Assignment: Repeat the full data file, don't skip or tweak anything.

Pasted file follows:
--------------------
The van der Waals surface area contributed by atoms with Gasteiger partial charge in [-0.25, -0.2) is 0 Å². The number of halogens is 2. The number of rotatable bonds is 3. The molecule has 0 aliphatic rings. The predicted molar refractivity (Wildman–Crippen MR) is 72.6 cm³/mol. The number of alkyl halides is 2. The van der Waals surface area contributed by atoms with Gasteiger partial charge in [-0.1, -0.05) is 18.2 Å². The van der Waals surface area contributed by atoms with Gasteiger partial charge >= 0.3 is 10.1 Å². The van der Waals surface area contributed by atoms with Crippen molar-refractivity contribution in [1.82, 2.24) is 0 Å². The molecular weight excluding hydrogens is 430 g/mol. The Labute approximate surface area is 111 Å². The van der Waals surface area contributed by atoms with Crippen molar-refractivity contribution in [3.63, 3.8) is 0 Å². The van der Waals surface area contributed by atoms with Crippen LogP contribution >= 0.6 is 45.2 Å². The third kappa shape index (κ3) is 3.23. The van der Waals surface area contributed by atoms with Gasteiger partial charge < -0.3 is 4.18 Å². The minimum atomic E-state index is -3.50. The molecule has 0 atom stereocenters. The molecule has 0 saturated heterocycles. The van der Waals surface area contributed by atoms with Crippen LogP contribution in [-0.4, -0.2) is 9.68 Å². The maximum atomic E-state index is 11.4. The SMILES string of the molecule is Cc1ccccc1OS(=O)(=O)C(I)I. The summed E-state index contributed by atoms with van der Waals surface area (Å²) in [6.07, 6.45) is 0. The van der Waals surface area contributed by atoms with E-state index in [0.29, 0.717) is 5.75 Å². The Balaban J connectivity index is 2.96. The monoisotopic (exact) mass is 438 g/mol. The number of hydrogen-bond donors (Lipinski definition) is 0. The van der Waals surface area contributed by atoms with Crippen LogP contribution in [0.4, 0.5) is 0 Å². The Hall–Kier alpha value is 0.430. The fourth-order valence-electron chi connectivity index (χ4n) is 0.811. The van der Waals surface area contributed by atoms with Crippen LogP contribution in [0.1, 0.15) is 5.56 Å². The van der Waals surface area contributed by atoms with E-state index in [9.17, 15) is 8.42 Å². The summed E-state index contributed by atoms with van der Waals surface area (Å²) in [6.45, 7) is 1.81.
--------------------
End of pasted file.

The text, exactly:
The van der Waals surface area contributed by atoms with Gasteiger partial charge in [-0.25, -0.2) is 0 Å². The number of halogens is 2. The number of rotatable bonds is 3. The molecule has 0 aliphatic rings. The predicted molar refractivity (Wildman–Crippen MR) is 72.6 cm³/mol. The number of alkyl halides is 2. The van der Waals surface area contributed by atoms with Gasteiger partial charge in [-0.1, -0.05) is 18.2 Å². The van der Waals surface area contributed by atoms with Gasteiger partial charge >= 0.3 is 10.1 Å². The van der Waals surface area contributed by atoms with Crippen molar-refractivity contribution in [1.82, 2.24) is 0 Å². The molecular weight excluding hydrogens is 430 g/mol. The Labute approximate surface area is 111 Å². The van der Waals surface area contributed by atoms with Crippen molar-refractivity contribution in [3.63, 3.8) is 0 Å². The van der Waals surface area contributed by atoms with Crippen LogP contribution >= 0.6 is 45.2 Å². The third kappa shape index (κ3) is 3.23. The van der Waals surface area contributed by atoms with Gasteiger partial charge < -0.3 is 4.18 Å². The minimum atomic E-state index is -3.50. The molecule has 0 atom stereocenters. The molecule has 0 saturated heterocycles. The van der Waals surface area contributed by atoms with Crippen LogP contribution in [-0.4, -0.2) is 9.68 Å². The maximum atomic E-state index is 11.4. The SMILES string of the molecule is Cc1ccccc1OS(=O)(=O)C(I)I. The summed E-state index contributed by atoms with van der Waals surface area (Å²) in [6.07, 6.45) is 0. The van der Waals surface area contributed by atoms with E-state index in [0.29, 0.717) is 5.75 Å². The Balaban J connectivity index is 2.96. The monoisotopic (exact) mass is 438 g/mol. The number of hydrogen-bond donors (Lipinski definition) is 0. The van der Waals surface area contributed by atoms with Crippen LogP contribution in [0.4, 0.5) is 0 Å². The Hall–Kier alpha value is 0.430. The fourth-order valence-electron chi connectivity index (χ4n) is 0.811. The van der Waals surface area contributed by atoms with Crippen LogP contribution in [0.1, 0.15) is 5.56 Å². The van der Waals surface area contributed by atoms with E-state index in [9.17, 15) is 8.42 Å². The summed E-state index contributed by atoms with van der Waals surface area (Å²) in [6.45, 7) is 1.81.